Liptauer is a kind of cheese spread common in parts of Europe. It has a spicy flavor, and a consistency like that of cream cheese. This dish is often served with items like salami, on toast, bagels or other similar foods. It is composed of sheep’s milk and/or goat’s milk cheeses and other ingredients.
Although Liptauer is popularly attributed to areas of Slovakia, it is also common in Hungary, Austria, and parts of Italy and Germany. Many residents of these areas know liptauer from its being served at various public functions or family events. The Liptov region of Slovakia is well known for this concoction.
Liptauer can be made for storage, or served straight from the kitchen. Both types of recipes tend to follow a simple process of blending all ingredients and chilling before serving. Some prepared liptauer comes in foil or plastic serving containers.
Versions of this cheese spread start with sheep or goat milk cheese. A common one is a sheep milk product known as bryndza. Other types of cheeses can be blended in to achieve the texture of the finished product. These include cottage cheese, cream cheese, or other soft cheeses.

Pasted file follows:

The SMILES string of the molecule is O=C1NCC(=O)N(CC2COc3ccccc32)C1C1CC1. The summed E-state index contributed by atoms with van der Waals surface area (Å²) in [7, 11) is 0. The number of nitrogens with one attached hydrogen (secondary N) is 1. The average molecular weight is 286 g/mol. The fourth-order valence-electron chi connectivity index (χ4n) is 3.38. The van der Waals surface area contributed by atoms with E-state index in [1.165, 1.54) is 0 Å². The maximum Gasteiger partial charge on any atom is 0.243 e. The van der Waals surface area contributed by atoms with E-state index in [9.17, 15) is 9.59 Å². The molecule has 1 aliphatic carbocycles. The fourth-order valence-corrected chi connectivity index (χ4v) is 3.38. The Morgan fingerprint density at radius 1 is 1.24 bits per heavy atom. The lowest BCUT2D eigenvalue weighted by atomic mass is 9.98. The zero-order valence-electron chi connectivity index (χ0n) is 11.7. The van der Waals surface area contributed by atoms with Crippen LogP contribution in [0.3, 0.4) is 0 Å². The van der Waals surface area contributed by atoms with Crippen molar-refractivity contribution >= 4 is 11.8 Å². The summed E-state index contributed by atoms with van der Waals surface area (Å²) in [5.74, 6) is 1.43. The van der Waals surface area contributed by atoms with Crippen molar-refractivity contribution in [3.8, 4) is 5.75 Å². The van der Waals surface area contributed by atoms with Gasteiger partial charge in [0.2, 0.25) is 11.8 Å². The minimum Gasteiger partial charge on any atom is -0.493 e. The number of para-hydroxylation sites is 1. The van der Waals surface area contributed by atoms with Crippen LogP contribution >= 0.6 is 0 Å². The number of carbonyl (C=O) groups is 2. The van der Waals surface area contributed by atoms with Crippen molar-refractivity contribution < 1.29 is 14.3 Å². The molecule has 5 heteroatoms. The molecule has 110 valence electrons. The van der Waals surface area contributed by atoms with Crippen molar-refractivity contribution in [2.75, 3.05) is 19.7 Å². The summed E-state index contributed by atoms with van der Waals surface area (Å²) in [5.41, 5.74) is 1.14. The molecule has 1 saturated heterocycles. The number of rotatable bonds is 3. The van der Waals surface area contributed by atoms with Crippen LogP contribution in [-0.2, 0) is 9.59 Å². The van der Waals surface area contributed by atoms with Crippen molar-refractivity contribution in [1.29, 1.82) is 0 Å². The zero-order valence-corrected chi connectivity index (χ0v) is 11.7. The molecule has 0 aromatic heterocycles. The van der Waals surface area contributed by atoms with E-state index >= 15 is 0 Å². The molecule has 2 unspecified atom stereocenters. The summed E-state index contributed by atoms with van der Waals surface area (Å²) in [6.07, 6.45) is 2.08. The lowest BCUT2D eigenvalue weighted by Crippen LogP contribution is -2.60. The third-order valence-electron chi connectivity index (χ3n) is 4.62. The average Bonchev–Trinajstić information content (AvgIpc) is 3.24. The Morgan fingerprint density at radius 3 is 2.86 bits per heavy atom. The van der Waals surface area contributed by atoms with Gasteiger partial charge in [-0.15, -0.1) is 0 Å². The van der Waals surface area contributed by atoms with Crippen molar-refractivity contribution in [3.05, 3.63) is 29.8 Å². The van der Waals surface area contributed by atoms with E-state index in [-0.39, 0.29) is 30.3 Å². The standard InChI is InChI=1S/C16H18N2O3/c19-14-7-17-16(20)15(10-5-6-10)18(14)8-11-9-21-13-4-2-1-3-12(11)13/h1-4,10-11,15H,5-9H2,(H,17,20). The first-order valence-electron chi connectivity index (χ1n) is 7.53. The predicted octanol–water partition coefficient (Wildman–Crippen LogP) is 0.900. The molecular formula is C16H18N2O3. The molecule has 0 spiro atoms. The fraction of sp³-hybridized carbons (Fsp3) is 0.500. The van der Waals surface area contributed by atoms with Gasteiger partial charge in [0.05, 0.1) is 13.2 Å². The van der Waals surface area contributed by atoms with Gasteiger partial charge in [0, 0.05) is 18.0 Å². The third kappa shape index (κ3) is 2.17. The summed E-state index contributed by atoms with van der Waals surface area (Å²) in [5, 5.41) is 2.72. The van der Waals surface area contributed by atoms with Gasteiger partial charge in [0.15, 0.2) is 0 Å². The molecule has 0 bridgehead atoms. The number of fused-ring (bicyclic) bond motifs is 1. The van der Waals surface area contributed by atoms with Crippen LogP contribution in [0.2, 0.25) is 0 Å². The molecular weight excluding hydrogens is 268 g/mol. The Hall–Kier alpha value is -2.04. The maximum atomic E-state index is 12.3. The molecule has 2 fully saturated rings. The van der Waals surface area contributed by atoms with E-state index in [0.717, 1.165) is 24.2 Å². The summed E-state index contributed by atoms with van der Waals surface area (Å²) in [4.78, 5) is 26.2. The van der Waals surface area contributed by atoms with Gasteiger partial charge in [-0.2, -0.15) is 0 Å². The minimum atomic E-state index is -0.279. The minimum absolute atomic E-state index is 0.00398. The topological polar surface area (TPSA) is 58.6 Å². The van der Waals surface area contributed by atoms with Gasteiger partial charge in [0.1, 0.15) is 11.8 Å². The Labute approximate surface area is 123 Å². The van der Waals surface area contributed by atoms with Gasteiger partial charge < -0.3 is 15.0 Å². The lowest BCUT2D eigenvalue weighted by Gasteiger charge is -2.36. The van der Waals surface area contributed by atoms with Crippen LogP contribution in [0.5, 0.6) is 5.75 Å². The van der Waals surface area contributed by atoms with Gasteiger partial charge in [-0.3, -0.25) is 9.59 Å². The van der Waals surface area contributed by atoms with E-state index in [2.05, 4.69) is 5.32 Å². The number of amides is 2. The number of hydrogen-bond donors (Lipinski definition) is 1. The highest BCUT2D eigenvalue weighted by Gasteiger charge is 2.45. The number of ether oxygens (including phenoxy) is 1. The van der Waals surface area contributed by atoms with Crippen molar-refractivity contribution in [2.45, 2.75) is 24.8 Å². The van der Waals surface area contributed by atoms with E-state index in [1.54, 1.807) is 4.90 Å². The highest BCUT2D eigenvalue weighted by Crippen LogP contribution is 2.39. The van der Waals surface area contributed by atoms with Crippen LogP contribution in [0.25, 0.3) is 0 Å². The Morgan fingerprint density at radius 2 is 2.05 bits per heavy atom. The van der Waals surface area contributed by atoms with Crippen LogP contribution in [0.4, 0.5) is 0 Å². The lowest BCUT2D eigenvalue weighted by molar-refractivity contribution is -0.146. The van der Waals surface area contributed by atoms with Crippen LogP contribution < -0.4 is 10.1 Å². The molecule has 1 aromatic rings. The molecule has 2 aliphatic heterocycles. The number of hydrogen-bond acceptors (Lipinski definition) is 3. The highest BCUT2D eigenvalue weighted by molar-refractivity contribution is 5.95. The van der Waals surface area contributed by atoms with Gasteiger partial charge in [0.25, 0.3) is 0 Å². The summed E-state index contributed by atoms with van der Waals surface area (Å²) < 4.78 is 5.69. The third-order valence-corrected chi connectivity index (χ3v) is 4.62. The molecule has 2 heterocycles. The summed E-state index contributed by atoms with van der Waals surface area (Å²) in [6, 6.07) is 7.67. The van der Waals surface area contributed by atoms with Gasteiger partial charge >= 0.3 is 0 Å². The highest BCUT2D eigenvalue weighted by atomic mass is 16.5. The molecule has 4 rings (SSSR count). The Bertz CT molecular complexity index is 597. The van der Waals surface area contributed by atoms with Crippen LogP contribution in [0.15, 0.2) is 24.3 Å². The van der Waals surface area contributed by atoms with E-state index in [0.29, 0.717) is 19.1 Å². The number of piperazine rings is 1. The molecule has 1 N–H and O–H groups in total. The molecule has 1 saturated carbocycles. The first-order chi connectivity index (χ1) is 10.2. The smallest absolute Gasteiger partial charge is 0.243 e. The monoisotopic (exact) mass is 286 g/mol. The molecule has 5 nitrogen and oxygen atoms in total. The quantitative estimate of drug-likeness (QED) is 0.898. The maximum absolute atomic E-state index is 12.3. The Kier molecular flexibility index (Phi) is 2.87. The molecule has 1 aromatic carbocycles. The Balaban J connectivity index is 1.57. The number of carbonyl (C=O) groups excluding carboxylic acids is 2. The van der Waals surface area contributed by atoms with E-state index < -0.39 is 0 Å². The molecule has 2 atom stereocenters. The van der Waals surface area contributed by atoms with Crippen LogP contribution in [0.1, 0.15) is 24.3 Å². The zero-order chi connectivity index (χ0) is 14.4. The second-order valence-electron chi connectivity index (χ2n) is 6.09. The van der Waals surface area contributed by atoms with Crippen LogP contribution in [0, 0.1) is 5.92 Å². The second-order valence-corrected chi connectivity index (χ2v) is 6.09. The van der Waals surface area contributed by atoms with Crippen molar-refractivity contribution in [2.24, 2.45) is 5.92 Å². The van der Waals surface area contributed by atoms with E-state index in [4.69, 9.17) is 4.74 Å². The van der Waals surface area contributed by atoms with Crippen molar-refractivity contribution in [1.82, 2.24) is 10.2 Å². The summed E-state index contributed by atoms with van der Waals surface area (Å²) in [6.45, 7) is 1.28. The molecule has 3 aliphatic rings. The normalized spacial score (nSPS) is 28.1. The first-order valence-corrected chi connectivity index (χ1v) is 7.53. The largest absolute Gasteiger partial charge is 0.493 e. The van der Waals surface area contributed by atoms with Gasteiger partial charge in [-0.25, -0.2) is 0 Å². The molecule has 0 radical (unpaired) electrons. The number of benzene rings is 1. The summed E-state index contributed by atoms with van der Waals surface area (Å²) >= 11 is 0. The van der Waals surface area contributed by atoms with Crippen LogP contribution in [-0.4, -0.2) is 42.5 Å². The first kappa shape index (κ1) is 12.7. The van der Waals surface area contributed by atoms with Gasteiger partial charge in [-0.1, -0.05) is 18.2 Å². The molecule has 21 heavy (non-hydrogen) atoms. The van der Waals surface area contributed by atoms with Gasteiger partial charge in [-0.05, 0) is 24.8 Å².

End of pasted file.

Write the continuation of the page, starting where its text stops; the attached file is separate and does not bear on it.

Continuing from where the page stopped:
Along with cheese products, cooks may add other elements to liptauer. One common addition is red onions or other onion types. Capers can also be added. Some cooks also add butter or margarine to the cheese spread. Beer is a popular addition to this spread as well. Not surprisingly, the cheese spread is often served with beer as a beverage, as well.
Spices for this dish include paprika, salt, hot pepper grounds, caraway seeds, and mustard. All of these give liptauer a uniquely sharp and spicy flavor. Cooks blend in ingredients carefully, and it may take some trial and error for a beginner to get the ratios right.
In its finished form, this cheese spread is not unlike others known by different names in other parts of the world. The unique flavorings of liptauer may make it a singular dish that appeals to a desire for exotic snack foods, but other cheese spreads may incorporate many of the same spices and elements. The chiefly unique properties of this dish seem to consist of its use of non-bovine milk cheeses, blended with the array of spices that accomplish the distinctly smoky, spicy taste.